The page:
Love Notes to Language
A few awesome things that happen to one as you get into the “head” of a new language or author–as discussed over beer and Korean food with Justine and Rey:
*When Rey or I have a particularly impossible time with a passage of Lucretius, both of us will check out an English translation. Especially for the passages where it seems the difficulty is all vocabulary–the purple-wreathed hegemon exulting in Arabian myrrh, or whatever. The really awesome thing about consulting a translation is that its poverty compared to the original actually HELPS you understand the original. I’ve had numerous times when, reacting to a translation of a passage I wasn’t quite getting, I have an intuition “that isn’t quite what was being said,” even though I was unsure what was being said in the Latin, and then I’m able to reverse-engineer my understanding to get closer to the Latin through precisely where the English translation seems to fail. So I don’t only get to appreciate and remember why it’s so important to be able to read the original, but the liberties of the translation, which might frustrate me or be sad in some contexts, actually end up strengthening my relationship with the source language. (And yes, I do think of it as a relationship…language is my first and best mistress…)
*I can’t wait for the frustration and joy of starting an author we haven’t read in the Greek program, having the familiar “WTF DO I REALLY KNOW ANYTHING ABOUT THIS LANGUAGE?” feeling–then gliding right past that shit and getting into the flow of that author. It’s so life-affirming, since the thought processes and stylistic taste of the new author gets in your head, fucks with you, and stays with you.
*Trying to puzzle out a few lines from a Greek “papyrus” in the paleography lecture made me proud of my progress in Greek. With no word divisions, I could still with my group get most of the 10 lines, and I was making judgements *based on knowing Greek morphology*, like “this is more likely a finite verb than a participle, so that’s probably an “ntai” ending and not “nta.” Sometimes I find, for example, paleography in Middle English tiresome. Because I know much of what I’d expect the Middle English to be, and I think it’s more a feeling of getting the manuscript to match something I already have in my head of what the possibilities are. With Greek (and I assume with other of my non-native languages), I feel closer to the text and language per se, since I bring fewer assumptions about what the forms “should” be. It also feels good to feel my understanding of Greek morphology increasing as I make hypotheses about what forms something could be–especially when you can still recognize the part of speech or ID the form a verb that isn’t in your lexicon. So Greek Paleography can increase my feeling of competence and it makes morphology come alive as something that really helps you, whereas English paleography doesn’t seem to change my understanding of English as much. Then again, I just haven’t done enough English paleography 🙂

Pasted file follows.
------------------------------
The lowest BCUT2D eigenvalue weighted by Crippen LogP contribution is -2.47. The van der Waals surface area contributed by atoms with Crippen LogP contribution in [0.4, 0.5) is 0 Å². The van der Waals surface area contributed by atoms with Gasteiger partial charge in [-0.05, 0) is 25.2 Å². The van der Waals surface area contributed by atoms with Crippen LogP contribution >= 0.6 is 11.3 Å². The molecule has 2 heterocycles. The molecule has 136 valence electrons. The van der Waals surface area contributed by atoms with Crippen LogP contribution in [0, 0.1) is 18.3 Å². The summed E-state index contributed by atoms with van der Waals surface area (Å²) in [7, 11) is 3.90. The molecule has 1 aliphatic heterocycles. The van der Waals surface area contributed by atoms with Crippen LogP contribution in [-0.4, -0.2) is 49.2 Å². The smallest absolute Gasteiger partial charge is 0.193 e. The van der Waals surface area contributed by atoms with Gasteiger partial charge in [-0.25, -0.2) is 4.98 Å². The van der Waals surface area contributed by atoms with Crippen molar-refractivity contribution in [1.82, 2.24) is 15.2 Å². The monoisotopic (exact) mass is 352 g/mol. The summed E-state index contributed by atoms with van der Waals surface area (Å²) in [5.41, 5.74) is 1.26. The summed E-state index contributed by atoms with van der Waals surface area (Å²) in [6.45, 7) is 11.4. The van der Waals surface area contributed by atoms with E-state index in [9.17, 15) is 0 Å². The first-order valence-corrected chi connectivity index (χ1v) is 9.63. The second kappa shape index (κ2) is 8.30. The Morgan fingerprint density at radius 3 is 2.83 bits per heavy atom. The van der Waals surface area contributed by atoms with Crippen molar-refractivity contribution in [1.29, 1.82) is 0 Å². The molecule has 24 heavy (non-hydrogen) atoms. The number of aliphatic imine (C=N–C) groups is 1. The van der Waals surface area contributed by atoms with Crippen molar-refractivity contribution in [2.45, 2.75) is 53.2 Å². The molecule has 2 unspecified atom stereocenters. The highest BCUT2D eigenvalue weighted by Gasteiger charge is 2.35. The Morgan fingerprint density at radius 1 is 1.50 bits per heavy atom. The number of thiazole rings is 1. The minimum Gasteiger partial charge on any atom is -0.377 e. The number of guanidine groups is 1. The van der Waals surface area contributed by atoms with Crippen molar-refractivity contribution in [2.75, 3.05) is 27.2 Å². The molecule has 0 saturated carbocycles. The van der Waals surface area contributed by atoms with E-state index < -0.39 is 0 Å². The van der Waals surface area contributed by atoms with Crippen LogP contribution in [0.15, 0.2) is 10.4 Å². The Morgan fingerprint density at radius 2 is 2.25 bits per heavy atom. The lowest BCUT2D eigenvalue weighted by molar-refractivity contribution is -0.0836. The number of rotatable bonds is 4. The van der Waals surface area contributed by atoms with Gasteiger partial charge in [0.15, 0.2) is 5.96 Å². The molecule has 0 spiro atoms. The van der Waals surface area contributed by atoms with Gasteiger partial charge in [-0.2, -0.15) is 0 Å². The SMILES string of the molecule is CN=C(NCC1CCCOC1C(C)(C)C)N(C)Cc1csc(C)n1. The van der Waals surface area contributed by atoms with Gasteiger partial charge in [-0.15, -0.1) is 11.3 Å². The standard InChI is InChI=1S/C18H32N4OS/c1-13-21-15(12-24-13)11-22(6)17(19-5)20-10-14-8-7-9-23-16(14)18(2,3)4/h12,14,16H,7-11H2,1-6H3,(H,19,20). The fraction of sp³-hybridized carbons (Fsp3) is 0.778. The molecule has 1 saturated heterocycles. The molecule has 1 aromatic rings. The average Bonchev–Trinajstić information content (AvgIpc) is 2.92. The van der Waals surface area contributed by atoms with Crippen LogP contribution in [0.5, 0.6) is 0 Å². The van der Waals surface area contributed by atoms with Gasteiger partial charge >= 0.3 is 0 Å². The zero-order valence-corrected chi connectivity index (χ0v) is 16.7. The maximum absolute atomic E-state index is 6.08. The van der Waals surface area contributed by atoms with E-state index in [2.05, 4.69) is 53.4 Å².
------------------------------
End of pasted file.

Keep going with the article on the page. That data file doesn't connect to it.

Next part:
*Sight translating has been going really well. I have wild conjectures, I make silly week 1 mistakes, but the Greek comes to make sense in a much shorter time than I would’ve imagined, even though I knew the same thing happened to me with Latin. I love the concrete and immediate sense of accomplishment of getting through a Greek passage at sight–and I love that in our Aristotle elective, the literal Greek is making enough sense to us quickly enough that we get to dive into the commentary and talk about concepts — it’s been too long! Funny, though, that I didn’t miss philosophical and conceptual debates about what a text means that much. Translation itself and sticking real close to the language really is my jam.
*Separately–I am a poet who loves language itself, for itself. Language could be one of the things “good according to itself” for me, per Aristotle. I love how my relationship with language is stronger than “I like the sounds of this” or “these lexical items are striking,” but it’s really based on grokking the syntax and structure, and how different languages allow speakers and writers to have different effects on their audience by playing with different expectations. For example, it’s definitely changed the way I think about style to read Ciceronian Latin and get viscerally the effect that an inflected language with flexible word order can have via periodic sentences. Like music–suspension and resolution, when you get participles giving background, cum inversum, relative clauses filling in more detail, then suddenly, blissfully, the finite verb…
As Rey said, the more you get into languages, and every time you start a new language, everything is strange, wonderful and frustrating…and the world just gets richer and richer and stranger as you learn more languages. If everyone needs something to hope for in order to live–and I think we really do–the promise of getting to deepen my relationship with language as a lifetime avocation is a hell of a saving hope.